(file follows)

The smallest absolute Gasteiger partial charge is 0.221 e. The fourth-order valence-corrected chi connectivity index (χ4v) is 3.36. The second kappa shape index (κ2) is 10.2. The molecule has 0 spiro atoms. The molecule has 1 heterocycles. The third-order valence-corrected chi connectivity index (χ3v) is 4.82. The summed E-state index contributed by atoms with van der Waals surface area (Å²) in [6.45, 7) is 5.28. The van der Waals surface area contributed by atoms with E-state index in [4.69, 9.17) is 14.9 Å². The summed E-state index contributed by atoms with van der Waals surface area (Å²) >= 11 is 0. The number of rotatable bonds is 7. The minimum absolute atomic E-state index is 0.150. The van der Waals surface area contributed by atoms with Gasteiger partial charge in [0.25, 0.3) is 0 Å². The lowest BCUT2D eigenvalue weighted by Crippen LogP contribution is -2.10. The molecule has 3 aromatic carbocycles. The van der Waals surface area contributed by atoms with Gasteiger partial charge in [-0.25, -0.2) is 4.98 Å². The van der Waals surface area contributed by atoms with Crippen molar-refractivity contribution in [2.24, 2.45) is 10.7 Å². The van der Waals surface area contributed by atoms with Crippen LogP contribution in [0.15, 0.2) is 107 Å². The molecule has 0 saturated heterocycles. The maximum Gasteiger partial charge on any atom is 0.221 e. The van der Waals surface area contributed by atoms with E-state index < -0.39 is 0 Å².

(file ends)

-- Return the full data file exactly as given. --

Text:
The smallest absolute Gasteiger partial charge is 0.221 e. The fourth-order valence-corrected chi connectivity index (χ4v) is 3.36. The second kappa shape index (κ2) is 10.2. The molecule has 0 spiro atoms. The molecule has 1 heterocycles. The third-order valence-corrected chi connectivity index (χ3v) is 4.82. The summed E-state index contributed by atoms with van der Waals surface area (Å²) in [6.45, 7) is 5.28. The van der Waals surface area contributed by atoms with E-state index in [4.69, 9.17) is 14.9 Å². The summed E-state index contributed by atoms with van der Waals surface area (Å²) >= 11 is 0. The number of rotatable bonds is 7. The minimum absolute atomic E-state index is 0.150. The van der Waals surface area contributed by atoms with Gasteiger partial charge in [0.25, 0.3) is 0 Å². The lowest BCUT2D eigenvalue weighted by Crippen LogP contribution is -2.10. The molecule has 3 aromatic carbocycles. The van der Waals surface area contributed by atoms with Gasteiger partial charge in [-0.25, -0.2) is 4.98 Å². The van der Waals surface area contributed by atoms with Crippen molar-refractivity contribution in [2.24, 2.45) is 10.7 Å². The van der Waals surface area contributed by atoms with Crippen LogP contribution in [0.15, 0.2) is 107 Å². The molecule has 0 saturated heterocycles. The maximum Gasteiger partial charge on any atom is 0.221 e. The van der Waals surface area contributed by atoms with E-state index < -0.39 is 0 Å².